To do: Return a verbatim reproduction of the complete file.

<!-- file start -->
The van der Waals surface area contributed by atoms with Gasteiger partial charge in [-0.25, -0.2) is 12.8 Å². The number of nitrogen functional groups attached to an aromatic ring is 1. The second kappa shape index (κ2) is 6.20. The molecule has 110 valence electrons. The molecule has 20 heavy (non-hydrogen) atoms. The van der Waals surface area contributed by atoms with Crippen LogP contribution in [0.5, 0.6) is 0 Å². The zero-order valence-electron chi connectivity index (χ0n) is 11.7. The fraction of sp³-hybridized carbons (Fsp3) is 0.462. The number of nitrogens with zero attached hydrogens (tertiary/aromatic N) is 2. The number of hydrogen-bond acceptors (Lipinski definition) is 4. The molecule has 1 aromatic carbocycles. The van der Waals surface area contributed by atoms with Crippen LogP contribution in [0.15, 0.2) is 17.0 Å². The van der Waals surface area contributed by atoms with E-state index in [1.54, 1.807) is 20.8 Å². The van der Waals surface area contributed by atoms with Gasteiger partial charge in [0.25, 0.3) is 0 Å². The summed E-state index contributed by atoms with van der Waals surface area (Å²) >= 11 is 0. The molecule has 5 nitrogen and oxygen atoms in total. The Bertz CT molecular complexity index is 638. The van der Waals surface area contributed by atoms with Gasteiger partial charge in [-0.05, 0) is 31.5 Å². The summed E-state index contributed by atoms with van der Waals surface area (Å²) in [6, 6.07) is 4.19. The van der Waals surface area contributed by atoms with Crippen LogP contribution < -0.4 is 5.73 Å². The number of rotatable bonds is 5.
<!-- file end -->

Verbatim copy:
The van der Waals surface area contributed by atoms with Gasteiger partial charge in [-0.25, -0.2) is 12.8 Å². The number of nitrogen functional groups attached to an aromatic ring is 1. The second kappa shape index (κ2) is 6.20. The molecule has 110 valence electrons. The molecule has 20 heavy (non-hydrogen) atoms. The van der Waals surface area contributed by atoms with Crippen LogP contribution in [0.5, 0.6) is 0 Å². The zero-order valence-electron chi connectivity index (χ0n) is 11.7. The fraction of sp³-hybridized carbons (Fsp3) is 0.462. The number of nitrogens with zero attached hydrogens (tertiary/aromatic N) is 2. The number of hydrogen-bond acceptors (Lipinski definition) is 4. The molecule has 1 aromatic carbocycles. The van der Waals surface area contributed by atoms with Crippen LogP contribution in [0.15, 0.2) is 17.0 Å². The van der Waals surface area contributed by atoms with E-state index in [1.54, 1.807) is 20.8 Å². The van der Waals surface area contributed by atoms with Gasteiger partial charge in [0.25, 0.3) is 0 Å². The summed E-state index contributed by atoms with van der Waals surface area (Å²) >= 11 is 0. The molecule has 5 nitrogen and oxygen atoms in total. The Bertz CT molecular complexity index is 638. The van der Waals surface area contributed by atoms with Gasteiger partial charge in [-0.05, 0) is 31.5 Å². The summed E-state index contributed by atoms with van der Waals surface area (Å²) in [6, 6.07) is 4.19. The van der Waals surface area contributed by atoms with Crippen LogP contribution < -0.4 is 5.73 Å². The number of rotatable bonds is 5.